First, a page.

By Jean Van Hamme and Philippe Franq
By now trying to review Largo Winch has become something of an exercise in swapping the words around. It’s not like reviewing a movie franchise where there’s the variation derived from different actors, directors, and styles. But a Van Hamme and Francq Largo Winch is always going to be a Van Hamme and Francq Largo Winch, and that does tend to mean a lot of similar things from each two-volume story to the next.
In pretty much every story you can expect: high adventure, Largo Winch doing a little business, his advisors criticising him for his way of doing business and gloomily forecasting the end of the W Group, bad guys (corporate), bad guys (criminal), a chase/escape, a fight or two, and a hint of womanising. Yep, every time. But although that may suggest repetition and eventual diminishing returns, the stories also have two very important things very much in their favour; Van Hamme and Francq.
Van Hamme does this sort of high concept, intelligent version of a throwaway action thriller so well, and Francq delivers all the action, all the talking, all the scenery ever so well. It’s something that could so easily have grown tired very quickly, but given the skill and style of both men, I can’t see it being anything but cleverly done intelligent thrills for many volumes to come. Essentially it’s James Bond as a corporate maverick with a past, less spying, more money, just as dangerous.
To give you the brief series overview is simple; Winch is the 26-year boss of the W Group, worth upwards of $10 billion, but his way of doing things is strictly anti-establishment, and there’s no lack of opponents gunning for him, but whether the highest risk to Largo comes from the corporate greed all around him, or a series of enemies he’s made in his past is up for debate.
This time around we join the fun with Largo in dire peril, locked in a cell with an old friend’s body slowly providing sustenance for the rats:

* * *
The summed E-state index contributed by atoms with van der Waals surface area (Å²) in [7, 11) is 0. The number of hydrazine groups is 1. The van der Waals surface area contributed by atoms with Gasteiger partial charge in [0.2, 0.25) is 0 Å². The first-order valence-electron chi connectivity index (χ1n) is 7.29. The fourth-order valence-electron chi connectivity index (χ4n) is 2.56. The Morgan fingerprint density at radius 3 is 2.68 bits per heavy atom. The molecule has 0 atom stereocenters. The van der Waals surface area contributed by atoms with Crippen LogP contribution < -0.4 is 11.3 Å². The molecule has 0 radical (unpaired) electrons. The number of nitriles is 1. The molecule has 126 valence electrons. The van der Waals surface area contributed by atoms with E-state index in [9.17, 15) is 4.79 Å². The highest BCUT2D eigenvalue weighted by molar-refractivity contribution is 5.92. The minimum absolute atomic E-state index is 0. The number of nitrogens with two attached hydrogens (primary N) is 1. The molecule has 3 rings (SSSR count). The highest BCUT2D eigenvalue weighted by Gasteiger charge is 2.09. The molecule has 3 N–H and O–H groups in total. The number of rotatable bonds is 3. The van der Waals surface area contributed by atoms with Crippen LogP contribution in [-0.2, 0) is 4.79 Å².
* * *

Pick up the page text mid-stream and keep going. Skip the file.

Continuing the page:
He landed there after a business deal put him back in Hong Kong, where old Chinese enemies were waiting, and an old promise to the Triads forced him to abandon his moral code and go after a sacred Taoist scroll. Everything went wrong, Largo was caught in the act, his friends have no idea where he is, and things look desperate.
Have a wild guess what happens next?
Yes, he gets free, of course he gets free, because there’s not much fun in an action adventure of this sort where the hero dies a lonely lingering death rotting in a filthy cell is there?
And once he’s free, and on the run in Homg Kong, Van Hamme and Francq totally go for it, and we’re rewarded with a simply breathtaking chase scene where Largo navigates his way through the skies and streets of Hong Kong, hopping on paragliders, heading down the central mid level escalator (longest covered escalator system in the world – and proof if it were needed that there’s a load of research in all these stories).
It’s only 9-pages long, but Francq pulls off an impressive trick; makes his pages so detailed that you can’t help but slow down to take it all in, AND makes it feel incredibly fast paced, the comic equivalent of a thrilling slow-motion scene.
Last review I mentioned the very teeny problem I find with a LW 2-parter; that the first part, the setup, is so brilliantly constructed, alternating between corporate high jinks and manic action so well that the subsequent finale is a breathless ride to disappointment. Well, wouldn’t you just know it, this is the volume that proves me a liar. Sure it’s fast and furious, but the twists and turns are so well done, the action so spectacular, and the actual structure so neatly plotted out to deliver a couple of finale moments… it’s fabulous, it really is.
We’ll end once more praising Francq’s artwork…
That. Is. Bloody. Brilliant.
Largo Winch really is a perfect thing, playful in its genre roots, yet intelligently done, Van Hamme and Francq knowing exactly how to maximise everything about it to deliver a great, great read.